How to Survive Cold Weather Running

Tips and gear to get you through the long winter months—because a little snow never hurt anyone.

Winter doesn’t officially begin for a few weeks, but daily low temperatures are already sinking into the forties and thirties. Fearing the biting wind chills, many runners seriously slack during colder months, hibernating until March. But with the right gear and preparation, running outdoors in near freezing weather is not just possible—it can be downright enjoyable. Take a look at these tips to keep your routine going all winter long.

Head-to-Toe Apparel

Head gear
We lose most of our body heat through our heads, so a fleece or wool hat can make a big difference in keeping cold runs comfortable. And Philly Runners co-founder Seth Weiss says sometimes a pair of sunglasses is a must. “If there’s snow on the ground and the sky is blue, you’ll find that it’s even brighter in the winter than in the summer,” he writes on the club’s website.

The key to covering your torso is to pile on thin layers because it traps body heat more effectively than wearing one heavy jacket. Start with a base of synthetic material like polypropylene to wick sweat away from skin. If it’s extremely cold—we’re talking under 20 degrees—throw on a second insulating layer of fleece, which will trap body heat to keep you toasty. Finally, top it off with a weather-proof layer to protect against wind, rain or snow. It helps to choose a zippered jacket, so you can let some cool air in if you start to overheat.

Compression running tights
Weiss advises wearing sweat-wicking synthetics over cotton, even in super cold temperatures. “Your sweat will leave your clothes wet and heavy and then the moisture will freeze, making you very cold,” he says. “Long underwear works great as an extra layer under the outer layer for very cold days.” Underneath those, make sure you’re wearing running underwear.

Fingers are probably the most susceptible to numbness and frostbite, so it’s essential to keep them protected. Pick an insulated pair of gloves, also made with synthetics, that will keep body heat in while wiping sweat away from palms. In extreme cold, Temple cardiologist Alfred Bove recommends mittens, which allow the fingers to share body heat.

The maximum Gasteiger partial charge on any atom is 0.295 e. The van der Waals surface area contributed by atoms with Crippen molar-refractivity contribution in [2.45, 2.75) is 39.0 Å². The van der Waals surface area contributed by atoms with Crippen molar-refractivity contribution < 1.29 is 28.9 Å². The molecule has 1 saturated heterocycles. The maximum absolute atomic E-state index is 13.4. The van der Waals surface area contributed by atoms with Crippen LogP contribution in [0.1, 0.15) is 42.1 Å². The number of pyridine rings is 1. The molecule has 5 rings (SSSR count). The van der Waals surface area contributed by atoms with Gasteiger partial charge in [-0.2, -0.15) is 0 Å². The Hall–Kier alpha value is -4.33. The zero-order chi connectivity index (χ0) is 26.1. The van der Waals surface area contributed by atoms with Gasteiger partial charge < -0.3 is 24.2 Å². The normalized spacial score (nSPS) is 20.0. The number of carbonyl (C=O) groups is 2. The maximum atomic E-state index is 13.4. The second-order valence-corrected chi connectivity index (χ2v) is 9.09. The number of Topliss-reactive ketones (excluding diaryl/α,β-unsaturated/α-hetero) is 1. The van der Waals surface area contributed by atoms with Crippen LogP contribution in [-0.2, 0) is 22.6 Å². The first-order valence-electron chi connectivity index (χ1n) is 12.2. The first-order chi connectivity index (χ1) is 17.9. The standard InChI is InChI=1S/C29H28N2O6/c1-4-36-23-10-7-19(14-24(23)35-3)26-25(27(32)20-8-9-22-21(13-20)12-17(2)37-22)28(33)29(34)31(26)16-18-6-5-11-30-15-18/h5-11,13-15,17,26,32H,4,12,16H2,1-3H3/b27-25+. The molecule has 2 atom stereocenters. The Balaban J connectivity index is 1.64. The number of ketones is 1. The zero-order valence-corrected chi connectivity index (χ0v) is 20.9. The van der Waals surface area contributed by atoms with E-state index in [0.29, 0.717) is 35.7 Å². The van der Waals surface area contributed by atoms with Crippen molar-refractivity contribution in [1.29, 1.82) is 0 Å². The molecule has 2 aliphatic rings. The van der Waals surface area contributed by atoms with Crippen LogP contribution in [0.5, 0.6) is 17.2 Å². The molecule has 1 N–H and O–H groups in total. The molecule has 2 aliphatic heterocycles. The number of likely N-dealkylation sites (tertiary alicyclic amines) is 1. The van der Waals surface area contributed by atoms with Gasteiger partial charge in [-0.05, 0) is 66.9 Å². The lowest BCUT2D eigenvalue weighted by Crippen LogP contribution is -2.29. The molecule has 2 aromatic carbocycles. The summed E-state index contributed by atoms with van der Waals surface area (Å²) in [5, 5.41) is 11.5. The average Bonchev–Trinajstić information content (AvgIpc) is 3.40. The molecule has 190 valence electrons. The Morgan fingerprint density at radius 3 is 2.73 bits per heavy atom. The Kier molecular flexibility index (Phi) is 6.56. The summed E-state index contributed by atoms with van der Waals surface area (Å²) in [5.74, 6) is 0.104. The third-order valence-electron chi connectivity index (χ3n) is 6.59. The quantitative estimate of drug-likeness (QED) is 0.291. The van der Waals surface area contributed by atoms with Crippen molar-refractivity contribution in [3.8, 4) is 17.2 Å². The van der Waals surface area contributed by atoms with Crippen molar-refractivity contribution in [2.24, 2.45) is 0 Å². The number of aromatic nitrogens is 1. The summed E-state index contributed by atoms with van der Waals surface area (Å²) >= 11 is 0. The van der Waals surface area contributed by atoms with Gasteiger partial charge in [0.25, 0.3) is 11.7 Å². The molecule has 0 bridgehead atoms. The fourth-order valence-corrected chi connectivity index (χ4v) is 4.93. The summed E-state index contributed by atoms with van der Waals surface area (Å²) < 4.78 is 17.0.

You have to keep your feet warm to prevent frostbitten toes, but your standard cotton socks might not do the trick. Pick insulated, wool socks to keep body heat in and frosty air out. Most athletic brands, like Under Armour or SmartWool, will also be lined with synthetic materials to keep feet sweat-free.

Generally, your basic running sneaker will do just fine, but choose a pair with minimal mesh if you’ll be trudging through snow. More important, pick up a pair of strap-on ice cleats for icy routes to prevent dangerous falls.


You may not feel as thirsty, but staying hydrated is equally important in the winter as it is in the hottest months because it helps your body regulate its internal temperature. Don’t disregard water and Gatorade just because you’re not completely parched.

Keeping skin hydrated is especially important in winter. The icy temps and wind chill can leave you with raw, dry cheeks and chapped lips. Slather on moisturizer and dab some Vaseline on your lips to battle windburn. While you’re at it, make sure your lotion has SPF—just because you can’t feel the sun’s heat doesn’t mean its UV rays are taking the season off, too.

Running Tips

Warm-up indoors
Cold weather makes muscles more susceptible to stiffness and soreness, so loosen them up inside while you’re warm to prevent injury. Devote plenty of time to stretches like these to ensure a safer run.

Slow it down
If there’s ice or slush on the ground, take your pace down a notch and shorten your strides for more stability and control in case you slide.

Decrease your distance
“Black ice can lead to a fall and injury, and general concerns about good footing in the winter. After snow storms there are often snow piles that force runners into the street, which needs to be considered when planning a running course. In extreme cold, it’s wise to plan shorter loops to stay close to home in case injury requires you to walk back,” says Bove.

Embrace the treadmill
If conditions seem too dangerous (or it’s just too damn cold), ditch the outdoors and log a few miles on the treadmill instead. To stave off boredom, try out one of the interval programs that come with most machines.